Maybe I should reconsider yesterday’s assertion that I do not tend
to be envious. Only a small amendment is needed, though.
You see, the Merriam-Webster Online Dictionary defines envy as:
“painful or resentful awareness of an advantage enjoyed by
another joined with a desire to possess the same advantage.”
“a feeling of grudging admiration and desire to have something possessed
From the perspective of those two definitions, I must confess that (1) I have
lately “envied” people with good memories; and (2) for quite awhile, I have
been painfully aware that the children of my friends Bert and Esther Foer
are a few decades (or maybe a lifetime or two) ahead of me in the “achieve-
she says she’ll have . . .
from Quiet Enough
These factors came together today, when I saw the Washington Post
article: ”D.C. Writer Gives Unforgettable Performance: USA Memory
Championship Winner Entered Contest as Research for Book.” March
13, 2006. It seems that, without really trying much, 23-three-year-old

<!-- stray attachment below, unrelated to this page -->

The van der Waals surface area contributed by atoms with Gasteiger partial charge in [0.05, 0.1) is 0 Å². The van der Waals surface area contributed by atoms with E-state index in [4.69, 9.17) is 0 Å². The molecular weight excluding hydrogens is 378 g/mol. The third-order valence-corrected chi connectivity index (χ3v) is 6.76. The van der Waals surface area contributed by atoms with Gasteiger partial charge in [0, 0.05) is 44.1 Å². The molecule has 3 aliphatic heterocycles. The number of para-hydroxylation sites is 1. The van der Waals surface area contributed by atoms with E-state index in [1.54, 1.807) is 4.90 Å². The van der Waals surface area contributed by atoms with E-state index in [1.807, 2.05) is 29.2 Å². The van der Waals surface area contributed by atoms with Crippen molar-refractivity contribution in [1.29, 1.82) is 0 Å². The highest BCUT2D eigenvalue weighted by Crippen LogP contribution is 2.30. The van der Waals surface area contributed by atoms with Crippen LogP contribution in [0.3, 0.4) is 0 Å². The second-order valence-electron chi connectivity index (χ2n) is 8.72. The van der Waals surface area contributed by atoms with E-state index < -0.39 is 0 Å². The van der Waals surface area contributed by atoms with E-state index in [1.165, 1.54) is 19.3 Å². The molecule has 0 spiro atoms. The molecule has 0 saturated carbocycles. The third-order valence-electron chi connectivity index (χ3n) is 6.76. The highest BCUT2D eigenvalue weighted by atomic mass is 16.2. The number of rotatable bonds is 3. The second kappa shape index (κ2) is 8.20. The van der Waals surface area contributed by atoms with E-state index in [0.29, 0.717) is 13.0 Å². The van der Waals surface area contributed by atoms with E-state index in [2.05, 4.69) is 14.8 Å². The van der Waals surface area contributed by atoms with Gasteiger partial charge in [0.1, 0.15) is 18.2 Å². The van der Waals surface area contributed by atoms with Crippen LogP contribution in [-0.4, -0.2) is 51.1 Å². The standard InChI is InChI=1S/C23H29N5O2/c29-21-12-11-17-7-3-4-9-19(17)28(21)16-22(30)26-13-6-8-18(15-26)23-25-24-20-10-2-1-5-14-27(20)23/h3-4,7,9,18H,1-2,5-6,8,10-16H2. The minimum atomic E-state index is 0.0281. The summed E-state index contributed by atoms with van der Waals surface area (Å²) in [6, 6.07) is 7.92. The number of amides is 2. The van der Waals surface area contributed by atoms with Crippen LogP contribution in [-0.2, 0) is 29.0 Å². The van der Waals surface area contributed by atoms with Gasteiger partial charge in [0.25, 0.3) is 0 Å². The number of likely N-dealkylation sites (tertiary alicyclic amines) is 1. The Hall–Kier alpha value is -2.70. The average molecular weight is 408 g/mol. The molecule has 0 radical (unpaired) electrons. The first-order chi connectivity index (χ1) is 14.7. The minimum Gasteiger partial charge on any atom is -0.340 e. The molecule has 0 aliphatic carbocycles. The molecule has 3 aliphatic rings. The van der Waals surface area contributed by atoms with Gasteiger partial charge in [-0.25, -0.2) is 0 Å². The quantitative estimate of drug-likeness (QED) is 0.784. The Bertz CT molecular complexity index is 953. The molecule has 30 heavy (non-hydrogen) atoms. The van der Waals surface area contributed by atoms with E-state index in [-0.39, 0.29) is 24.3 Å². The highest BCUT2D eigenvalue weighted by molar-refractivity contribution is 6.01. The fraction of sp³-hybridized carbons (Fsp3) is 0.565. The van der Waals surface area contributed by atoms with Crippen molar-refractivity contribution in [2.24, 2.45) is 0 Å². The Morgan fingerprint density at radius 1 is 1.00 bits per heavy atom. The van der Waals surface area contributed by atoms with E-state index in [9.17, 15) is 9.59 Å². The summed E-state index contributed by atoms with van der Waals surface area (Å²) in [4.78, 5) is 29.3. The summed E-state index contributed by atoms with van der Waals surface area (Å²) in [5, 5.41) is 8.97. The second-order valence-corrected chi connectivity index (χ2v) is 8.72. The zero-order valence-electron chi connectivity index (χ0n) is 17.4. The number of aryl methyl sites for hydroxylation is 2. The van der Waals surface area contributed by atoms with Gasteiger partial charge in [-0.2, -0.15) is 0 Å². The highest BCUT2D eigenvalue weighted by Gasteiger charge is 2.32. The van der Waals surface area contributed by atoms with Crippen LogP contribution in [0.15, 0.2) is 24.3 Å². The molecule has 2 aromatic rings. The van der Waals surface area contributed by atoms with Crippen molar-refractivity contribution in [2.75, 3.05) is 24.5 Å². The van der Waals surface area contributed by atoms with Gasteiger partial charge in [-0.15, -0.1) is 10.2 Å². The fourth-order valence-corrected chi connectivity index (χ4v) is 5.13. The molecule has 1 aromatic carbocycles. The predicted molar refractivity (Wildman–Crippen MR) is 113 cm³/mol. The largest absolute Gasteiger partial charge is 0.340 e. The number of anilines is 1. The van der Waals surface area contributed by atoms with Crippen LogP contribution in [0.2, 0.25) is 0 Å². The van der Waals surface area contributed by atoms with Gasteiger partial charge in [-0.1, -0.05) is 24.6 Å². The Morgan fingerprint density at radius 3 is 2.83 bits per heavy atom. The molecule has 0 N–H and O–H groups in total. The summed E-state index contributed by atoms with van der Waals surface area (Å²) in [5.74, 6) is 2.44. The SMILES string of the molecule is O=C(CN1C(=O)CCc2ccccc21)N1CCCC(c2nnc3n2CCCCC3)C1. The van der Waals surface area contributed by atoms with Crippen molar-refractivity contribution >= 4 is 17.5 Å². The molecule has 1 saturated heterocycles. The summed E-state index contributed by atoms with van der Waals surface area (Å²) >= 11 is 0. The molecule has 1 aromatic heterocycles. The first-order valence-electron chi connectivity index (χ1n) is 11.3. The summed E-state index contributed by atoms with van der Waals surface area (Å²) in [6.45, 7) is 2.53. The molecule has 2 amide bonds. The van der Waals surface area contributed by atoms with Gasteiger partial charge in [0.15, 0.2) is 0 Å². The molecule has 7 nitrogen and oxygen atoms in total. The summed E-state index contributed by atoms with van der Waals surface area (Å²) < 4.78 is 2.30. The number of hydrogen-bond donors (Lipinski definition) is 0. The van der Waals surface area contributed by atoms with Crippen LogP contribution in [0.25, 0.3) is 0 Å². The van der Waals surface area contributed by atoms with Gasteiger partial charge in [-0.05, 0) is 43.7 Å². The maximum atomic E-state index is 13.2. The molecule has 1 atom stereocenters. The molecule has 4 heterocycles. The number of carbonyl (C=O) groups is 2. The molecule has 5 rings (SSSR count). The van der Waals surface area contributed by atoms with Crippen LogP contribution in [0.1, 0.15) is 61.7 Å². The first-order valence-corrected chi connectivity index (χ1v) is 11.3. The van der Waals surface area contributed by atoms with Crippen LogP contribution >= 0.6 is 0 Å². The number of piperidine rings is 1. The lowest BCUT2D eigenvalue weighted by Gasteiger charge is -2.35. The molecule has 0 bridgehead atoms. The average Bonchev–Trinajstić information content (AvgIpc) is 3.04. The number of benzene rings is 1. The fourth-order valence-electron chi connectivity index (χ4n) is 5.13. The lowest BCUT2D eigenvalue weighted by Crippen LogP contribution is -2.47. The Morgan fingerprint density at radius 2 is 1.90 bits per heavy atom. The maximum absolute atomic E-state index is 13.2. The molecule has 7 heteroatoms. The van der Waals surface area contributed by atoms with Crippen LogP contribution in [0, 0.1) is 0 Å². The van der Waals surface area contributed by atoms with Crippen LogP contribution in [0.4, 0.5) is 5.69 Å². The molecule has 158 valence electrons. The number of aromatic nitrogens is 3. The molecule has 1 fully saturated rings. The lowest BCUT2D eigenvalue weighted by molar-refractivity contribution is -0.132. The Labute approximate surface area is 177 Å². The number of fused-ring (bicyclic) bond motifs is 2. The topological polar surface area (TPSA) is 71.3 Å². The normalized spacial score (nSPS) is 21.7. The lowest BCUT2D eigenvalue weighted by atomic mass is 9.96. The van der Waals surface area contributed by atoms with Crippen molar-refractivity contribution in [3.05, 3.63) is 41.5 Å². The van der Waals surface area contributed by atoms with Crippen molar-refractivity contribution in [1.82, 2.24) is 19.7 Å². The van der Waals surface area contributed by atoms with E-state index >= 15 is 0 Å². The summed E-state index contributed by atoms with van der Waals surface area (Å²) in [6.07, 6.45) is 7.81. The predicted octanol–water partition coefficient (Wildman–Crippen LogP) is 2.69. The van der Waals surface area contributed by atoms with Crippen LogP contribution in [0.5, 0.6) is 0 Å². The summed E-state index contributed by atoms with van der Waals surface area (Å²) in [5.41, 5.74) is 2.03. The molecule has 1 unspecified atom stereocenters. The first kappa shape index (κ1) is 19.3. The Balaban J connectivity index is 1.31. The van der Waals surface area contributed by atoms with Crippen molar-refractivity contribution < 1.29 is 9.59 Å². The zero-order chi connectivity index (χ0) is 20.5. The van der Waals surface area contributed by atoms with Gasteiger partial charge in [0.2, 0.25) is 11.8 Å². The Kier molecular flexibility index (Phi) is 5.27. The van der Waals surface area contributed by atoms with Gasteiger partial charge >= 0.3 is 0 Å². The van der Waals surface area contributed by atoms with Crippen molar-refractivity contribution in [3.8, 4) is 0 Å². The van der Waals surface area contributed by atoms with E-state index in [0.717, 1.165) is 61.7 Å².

Joshua Foer won the U.S. Memory Championship, on Saturday in NYC.
I’m pleased for him, of course, and pleased to see, that this has not gone
to Josh’s head:
“Although Foer set a national record for memorizing a shuffled
deck of cards — one minute and 40 seconds — the world record,
he said, is 30 seconds. “I can’t even turn over the cards in 30
seconds,” he said.”
Yes, there is a touch of envy in my heart right now. As his father has
already pointed out, however, it will now be much more difficult for Josh
to give excuses about having forgetten tasks he should be performing as the
webmaster and Chief Information Officer of the American Antitrust Institute.
If I could remember a few, I might tell you the embarrassing memory lapses
I had over this past weekend. As I’m fairly sure I’ve said before: peridementia
is not a pretty thing.
Bert and Esther’s other children are New Republic editor and
both of whom have been discussed in prior posts at this website.
Bert is founding president of the American Antitrust Institute. Esther
is the good-looking, brainy and talented parent.
late night –
a waitress repeats
the list of pies
who will finish
(with a nod to Tom Painting)
the pretty one’s name –
tip of my tongue
Happily, I have not forgotten how much
I like the one-breath poetry of John Stevenson:
getting some of my thoughts
into the lifeboats
hoping the symptoms
jury room -
in a discarded crossword
deadly sins: envy